The Brazilian protests: politics served with a twist

One of my New Year’s resolutions for 2013 was to become a bit more techie – I am totally inept. To prove my commitment, I have spent more time on Facebook in the last week than in the whole of last year. It was just, I swear, to keep track of the exciting news of the week – Brazilians taking to the streets, and well, the occasional spying on my friends’ lives.

This protest has been now going on for almost two weeks and there is no clear signal that they will stop. And you think, in Brazil, you must be joking! How is it that the country globally known for happiness, economic success and an inspiration for poverty eradication has exploded in massive protest?

Protest at this scale is in fact very unusual in Brazil, this one being the largest since the 1980s when Brazilians overthrew military rule for democracy. Recent protests erupted against urban bus fare increases. Anybody who had the privilege (no irony, it is a life-changing experience) to get a bus in places like São Paulo would certainly agree that protests started on very reasonable grounds. Urban transport in Brazil is expensive and inefficient. Buses are slow, old and overcrowded – in case you are wondering, yes, even more sardine-like than the London tube. Change does not occur because transport companies lobby hard, and find very gentle ears ready to listen among many public officials.

Protests crossed the boundaries of the Brazil’s ordinary political life in reaction to police violence – and what a violence with teargas in eyes, indiscriminate beating, arrests of peaceful demonstrators. Authorisation to violence was probably given hoping that business as usual would soon return.

But enough is enough. Many Brazilians just felt that the right of expression was too minimal a requirement to be put into question. More protesters, more demands – sounds about right. Cheaper bus fares has become just one among many asks, ranging from the end of corruption and overspending on the World Cup and Olympics, to better public services.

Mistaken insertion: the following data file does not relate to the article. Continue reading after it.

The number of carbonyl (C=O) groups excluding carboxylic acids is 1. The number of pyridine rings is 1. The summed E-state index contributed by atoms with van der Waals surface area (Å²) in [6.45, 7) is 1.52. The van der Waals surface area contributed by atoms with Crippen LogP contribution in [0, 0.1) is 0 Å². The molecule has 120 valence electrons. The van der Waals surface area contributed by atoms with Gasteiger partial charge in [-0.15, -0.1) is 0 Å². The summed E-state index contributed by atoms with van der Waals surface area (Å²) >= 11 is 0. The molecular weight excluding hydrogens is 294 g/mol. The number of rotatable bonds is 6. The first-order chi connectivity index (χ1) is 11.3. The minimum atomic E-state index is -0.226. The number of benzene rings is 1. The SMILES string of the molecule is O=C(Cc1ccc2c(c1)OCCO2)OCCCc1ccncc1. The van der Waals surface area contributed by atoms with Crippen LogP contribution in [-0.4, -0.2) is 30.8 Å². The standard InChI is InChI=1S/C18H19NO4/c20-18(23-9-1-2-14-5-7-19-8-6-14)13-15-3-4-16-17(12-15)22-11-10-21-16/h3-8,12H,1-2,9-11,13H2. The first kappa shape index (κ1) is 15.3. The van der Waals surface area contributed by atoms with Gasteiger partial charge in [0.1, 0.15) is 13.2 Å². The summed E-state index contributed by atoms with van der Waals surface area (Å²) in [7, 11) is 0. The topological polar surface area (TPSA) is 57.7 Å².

All this is very exciting and totally new for a generation of Brazilians, but if you are imaging multitudes of poor people speaking for themselves and making life hard for those in power, pause one second.  This is another film. At the very heart of the protest there are Brazilian middle classes, old and new, lower middle and medium middle income, and who knows some infiltrators from the upper classes. This is not necessarily bad news, and has some consequences that can favour the poorest too – or maybe not.

On one hand, protests have already brought some results. The bus fare increases have been cancelled. In a public pronouncement to the nation President Dilma committed to some measures to improve urban transport, public health and education and increase social accountability. What her government will actually deliver is a very – very – different matter, but this is nevertheless a start. On a more abstract level, demonstrations have been nurturing a new sense of the nation as a political community. While protest did not emerge in a vacuum – there are many politically active groups in Brazilian society –the impact of big events on local communities (the environmental, LGBT, black and indigenous movements to name a few) may surprise us. This political baptism will hopefully make more Brazilians familiar with the chores of public life.

On the other hand, the conservative strata of Brazilian society have started to take advantage of the situation. For example, violence by some protesters has been used to justify repression and calls for order, reminiscent of a fearful past. Demands for the impeachment of the current government have started to arise, including a quite paradoxical Avaaz petition.

In 2014, presidential elections will take place in Brazil and how the current situation will be resolved or dissolved will have a very significant impact on the vote and the future political agenda of the country.

Whatever the future is preparing for Brazil, remember that Brazilian politics always comes with a twist. Joyfulness and irony are very much part of the political paraphernalia and words are bended to serve amusement as well as politics. My favourite slogan from the protests is: “Sorry for the inconvenience, we are changing our country!” Just amazing.

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2 thoughts on “The Brazilian protests: politics served with a twist

  1. Pingback: នយោបាយជាអ្វី?/ what’s politics? | SIMKOSAL សម្រាប់គណិតវិទ្យាសិស្សពូកែ

  2. Thanks for the reflections on events in Brazil. “Sorry for the inconvenience, we are changing our country!” – first saw this sign during the Occupy movements in 2011. Wherever it goes in the world, its a great slogan!

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